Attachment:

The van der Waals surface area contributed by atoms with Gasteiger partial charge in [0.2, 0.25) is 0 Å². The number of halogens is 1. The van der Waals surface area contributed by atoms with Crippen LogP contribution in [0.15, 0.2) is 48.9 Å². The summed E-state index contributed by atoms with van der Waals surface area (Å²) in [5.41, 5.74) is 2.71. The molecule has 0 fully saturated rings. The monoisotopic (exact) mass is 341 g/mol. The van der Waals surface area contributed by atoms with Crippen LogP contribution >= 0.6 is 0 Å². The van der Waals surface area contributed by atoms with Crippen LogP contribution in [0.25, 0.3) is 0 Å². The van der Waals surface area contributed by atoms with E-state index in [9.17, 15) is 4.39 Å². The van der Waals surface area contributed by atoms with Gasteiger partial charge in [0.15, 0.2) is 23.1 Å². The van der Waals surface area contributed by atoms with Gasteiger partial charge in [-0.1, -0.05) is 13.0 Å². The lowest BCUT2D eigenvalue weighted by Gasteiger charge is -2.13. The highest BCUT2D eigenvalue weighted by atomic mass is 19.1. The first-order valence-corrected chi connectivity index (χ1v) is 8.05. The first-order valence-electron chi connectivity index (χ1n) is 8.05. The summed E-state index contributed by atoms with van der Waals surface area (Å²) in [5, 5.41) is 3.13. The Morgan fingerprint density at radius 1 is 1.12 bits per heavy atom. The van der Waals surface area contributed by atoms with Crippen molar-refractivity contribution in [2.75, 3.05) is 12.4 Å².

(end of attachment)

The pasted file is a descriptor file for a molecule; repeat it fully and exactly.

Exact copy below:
The van der Waals surface area contributed by atoms with Gasteiger partial charge in [0.2, 0.25) is 0 Å². The number of halogens is 1. The van der Waals surface area contributed by atoms with Crippen LogP contribution in [0.15, 0.2) is 48.9 Å². The summed E-state index contributed by atoms with van der Waals surface area (Å²) in [5.41, 5.74) is 2.71. The molecule has 0 fully saturated rings. The monoisotopic (exact) mass is 341 g/mol. The van der Waals surface area contributed by atoms with Crippen LogP contribution >= 0.6 is 0 Å². The van der Waals surface area contributed by atoms with Crippen LogP contribution in [0.25, 0.3) is 0 Å². The van der Waals surface area contributed by atoms with E-state index in [9.17, 15) is 4.39 Å². The van der Waals surface area contributed by atoms with Gasteiger partial charge in [0.15, 0.2) is 23.1 Å². The van der Waals surface area contributed by atoms with Gasteiger partial charge in [-0.1, -0.05) is 13.0 Å². The lowest BCUT2D eigenvalue weighted by Gasteiger charge is -2.13. The highest BCUT2D eigenvalue weighted by atomic mass is 19.1. The first-order valence-corrected chi connectivity index (χ1v) is 8.05. The first-order valence-electron chi connectivity index (χ1n) is 8.05. The summed E-state index contributed by atoms with van der Waals surface area (Å²) in [5, 5.41) is 3.13. The Morgan fingerprint density at radius 1 is 1.12 bits per heavy atom. The van der Waals surface area contributed by atoms with Crippen molar-refractivity contribution in [2.75, 3.05) is 12.4 Å².